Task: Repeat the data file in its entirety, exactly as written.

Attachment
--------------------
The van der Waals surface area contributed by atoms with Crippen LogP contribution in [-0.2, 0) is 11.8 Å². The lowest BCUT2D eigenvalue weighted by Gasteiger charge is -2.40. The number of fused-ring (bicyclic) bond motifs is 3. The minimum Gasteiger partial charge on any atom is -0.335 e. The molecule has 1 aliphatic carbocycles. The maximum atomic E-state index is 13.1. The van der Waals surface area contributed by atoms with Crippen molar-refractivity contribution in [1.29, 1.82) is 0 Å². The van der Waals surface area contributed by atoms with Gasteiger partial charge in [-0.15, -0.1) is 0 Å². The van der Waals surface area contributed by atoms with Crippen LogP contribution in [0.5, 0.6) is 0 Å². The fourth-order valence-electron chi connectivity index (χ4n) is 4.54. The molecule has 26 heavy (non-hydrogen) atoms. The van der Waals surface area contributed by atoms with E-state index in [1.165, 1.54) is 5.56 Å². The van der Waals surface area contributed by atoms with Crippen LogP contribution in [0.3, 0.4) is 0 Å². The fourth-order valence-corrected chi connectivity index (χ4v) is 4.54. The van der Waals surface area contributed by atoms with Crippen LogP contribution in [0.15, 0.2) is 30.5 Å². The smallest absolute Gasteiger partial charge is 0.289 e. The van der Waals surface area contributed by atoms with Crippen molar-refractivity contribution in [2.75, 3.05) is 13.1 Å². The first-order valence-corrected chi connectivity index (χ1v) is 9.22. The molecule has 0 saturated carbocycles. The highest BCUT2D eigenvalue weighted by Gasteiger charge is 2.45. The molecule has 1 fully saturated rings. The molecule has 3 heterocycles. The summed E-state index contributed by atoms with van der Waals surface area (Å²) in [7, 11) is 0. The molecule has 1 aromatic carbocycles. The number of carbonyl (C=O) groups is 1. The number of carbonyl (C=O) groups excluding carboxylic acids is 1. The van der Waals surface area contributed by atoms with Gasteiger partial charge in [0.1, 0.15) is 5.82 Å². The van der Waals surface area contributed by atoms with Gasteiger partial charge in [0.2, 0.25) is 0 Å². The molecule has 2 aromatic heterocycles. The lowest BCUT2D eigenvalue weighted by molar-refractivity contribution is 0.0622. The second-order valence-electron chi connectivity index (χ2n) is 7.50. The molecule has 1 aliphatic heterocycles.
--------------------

The van der Waals surface area contributed by atoms with Crippen LogP contribution in [-0.2, 0) is 11.8 Å². The lowest BCUT2D eigenvalue weighted by Gasteiger charge is -2.40. The number of fused-ring (bicyclic) bond motifs is 3. The minimum Gasteiger partial charge on any atom is -0.335 e. The molecule has 1 aliphatic carbocycles. The maximum atomic E-state index is 13.1. The van der Waals surface area contributed by atoms with Crippen molar-refractivity contribution in [1.29, 1.82) is 0 Å². The van der Waals surface area contributed by atoms with Gasteiger partial charge in [-0.15, -0.1) is 0 Å². The van der Waals surface area contributed by atoms with Crippen LogP contribution in [0.5, 0.6) is 0 Å². The fourth-order valence-electron chi connectivity index (χ4n) is 4.54. The molecule has 26 heavy (non-hydrogen) atoms. The van der Waals surface area contributed by atoms with E-state index in [1.165, 1.54) is 5.56 Å². The van der Waals surface area contributed by atoms with Crippen LogP contribution in [0.3, 0.4) is 0 Å². The fourth-order valence-corrected chi connectivity index (χ4v) is 4.54. The van der Waals surface area contributed by atoms with Crippen LogP contribution in [0.15, 0.2) is 30.5 Å². The smallest absolute Gasteiger partial charge is 0.289 e. The van der Waals surface area contributed by atoms with Crippen molar-refractivity contribution in [2.75, 3.05) is 13.1 Å². The first-order valence-corrected chi connectivity index (χ1v) is 9.22. The molecule has 0 saturated carbocycles. The highest BCUT2D eigenvalue weighted by Gasteiger charge is 2.45. The molecule has 1 fully saturated rings. The molecule has 3 heterocycles. The summed E-state index contributed by atoms with van der Waals surface area (Å²) in [7, 11) is 0. The molecule has 1 aromatic carbocycles. The number of carbonyl (C=O) groups is 1. The number of carbonyl (C=O) groups excluding carboxylic acids is 1. The van der Waals surface area contributed by atoms with Gasteiger partial charge in [0.1, 0.15) is 5.82 Å². The van der Waals surface area contributed by atoms with Gasteiger partial charge in [0.2, 0.25) is 0 Å². The molecule has 2 aromatic heterocycles. The lowest BCUT2D eigenvalue weighted by molar-refractivity contribution is 0.0622. The second-order valence-electron chi connectivity index (χ2n) is 7.50. The molecule has 1 aliphatic heterocycles.